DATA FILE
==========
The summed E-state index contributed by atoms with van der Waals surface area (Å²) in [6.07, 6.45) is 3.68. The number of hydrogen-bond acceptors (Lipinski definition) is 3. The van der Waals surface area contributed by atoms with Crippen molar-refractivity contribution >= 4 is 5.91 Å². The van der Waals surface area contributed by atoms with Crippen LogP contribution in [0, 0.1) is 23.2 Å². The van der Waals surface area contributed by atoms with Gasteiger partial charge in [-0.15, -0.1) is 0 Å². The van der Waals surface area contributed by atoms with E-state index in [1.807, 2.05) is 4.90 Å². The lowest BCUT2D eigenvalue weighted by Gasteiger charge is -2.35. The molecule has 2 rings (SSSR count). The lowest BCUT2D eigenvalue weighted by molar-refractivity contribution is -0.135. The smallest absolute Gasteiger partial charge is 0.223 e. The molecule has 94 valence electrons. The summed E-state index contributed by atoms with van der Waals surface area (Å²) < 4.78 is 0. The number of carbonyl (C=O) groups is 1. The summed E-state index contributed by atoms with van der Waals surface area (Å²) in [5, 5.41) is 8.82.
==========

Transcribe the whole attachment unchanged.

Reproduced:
The summed E-state index contributed by atoms with van der Waals surface area (Å²) in [6.07, 6.45) is 3.68. The number of hydrogen-bond acceptors (Lipinski definition) is 3. The van der Waals surface area contributed by atoms with Crippen molar-refractivity contribution >= 4 is 5.91 Å². The van der Waals surface area contributed by atoms with Crippen LogP contribution in [0, 0.1) is 23.2 Å². The van der Waals surface area contributed by atoms with Gasteiger partial charge in [-0.15, -0.1) is 0 Å². The van der Waals surface area contributed by atoms with E-state index in [1.807, 2.05) is 4.90 Å². The lowest BCUT2D eigenvalue weighted by Gasteiger charge is -2.35. The molecule has 2 rings (SSSR count). The lowest BCUT2D eigenvalue weighted by molar-refractivity contribution is -0.135. The smallest absolute Gasteiger partial charge is 0.223 e. The molecule has 94 valence electrons. The summed E-state index contributed by atoms with van der Waals surface area (Å²) < 4.78 is 0. The number of carbonyl (C=O) groups is 1. The summed E-state index contributed by atoms with van der Waals surface area (Å²) in [5, 5.41) is 8.82.